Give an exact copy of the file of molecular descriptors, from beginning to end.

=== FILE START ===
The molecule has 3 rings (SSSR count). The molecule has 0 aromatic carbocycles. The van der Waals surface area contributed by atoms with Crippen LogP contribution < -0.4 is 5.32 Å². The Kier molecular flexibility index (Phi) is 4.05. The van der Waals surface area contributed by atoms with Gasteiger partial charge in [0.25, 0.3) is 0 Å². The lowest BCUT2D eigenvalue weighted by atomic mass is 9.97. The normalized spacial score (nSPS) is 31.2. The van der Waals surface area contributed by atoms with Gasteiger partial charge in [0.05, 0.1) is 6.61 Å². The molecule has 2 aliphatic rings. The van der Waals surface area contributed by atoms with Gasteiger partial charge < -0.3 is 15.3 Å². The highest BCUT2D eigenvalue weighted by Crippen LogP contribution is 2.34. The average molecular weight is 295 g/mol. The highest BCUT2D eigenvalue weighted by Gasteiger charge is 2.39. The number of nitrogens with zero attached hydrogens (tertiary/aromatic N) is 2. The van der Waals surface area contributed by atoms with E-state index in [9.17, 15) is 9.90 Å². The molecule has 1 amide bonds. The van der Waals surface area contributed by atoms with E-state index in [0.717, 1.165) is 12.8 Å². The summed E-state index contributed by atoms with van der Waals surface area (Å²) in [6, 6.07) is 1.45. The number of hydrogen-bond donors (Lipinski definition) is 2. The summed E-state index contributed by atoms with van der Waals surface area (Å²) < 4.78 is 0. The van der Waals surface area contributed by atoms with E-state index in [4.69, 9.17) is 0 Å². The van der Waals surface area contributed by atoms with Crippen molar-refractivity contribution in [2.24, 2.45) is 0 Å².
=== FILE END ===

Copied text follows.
The molecule has 3 rings (SSSR count). The molecule has 0 aromatic carbocycles. The van der Waals surface area contributed by atoms with Crippen LogP contribution < -0.4 is 5.32 Å². The Kier molecular flexibility index (Phi) is 4.05. The van der Waals surface area contributed by atoms with Gasteiger partial charge in [0.25, 0.3) is 0 Å². The lowest BCUT2D eigenvalue weighted by atomic mass is 9.97. The normalized spacial score (nSPS) is 31.2. The van der Waals surface area contributed by atoms with Gasteiger partial charge in [0.05, 0.1) is 6.61 Å². The molecule has 2 aliphatic rings. The van der Waals surface area contributed by atoms with Gasteiger partial charge < -0.3 is 15.3 Å². The highest BCUT2D eigenvalue weighted by Crippen LogP contribution is 2.34. The average molecular weight is 295 g/mol. The highest BCUT2D eigenvalue weighted by Gasteiger charge is 2.39. The number of nitrogens with zero attached hydrogens (tertiary/aromatic N) is 2. The van der Waals surface area contributed by atoms with E-state index in [9.17, 15) is 9.90 Å². The molecule has 1 amide bonds. The van der Waals surface area contributed by atoms with E-state index in [0.717, 1.165) is 12.8 Å². The summed E-state index contributed by atoms with van der Waals surface area (Å²) in [6, 6.07) is 1.45. The number of hydrogen-bond donors (Lipinski definition) is 2. The summed E-state index contributed by atoms with van der Waals surface area (Å²) < 4.78 is 0. The van der Waals surface area contributed by atoms with E-state index in [4.69, 9.17) is 0 Å². The van der Waals surface area contributed by atoms with Crippen molar-refractivity contribution in [2.24, 2.45) is 0 Å².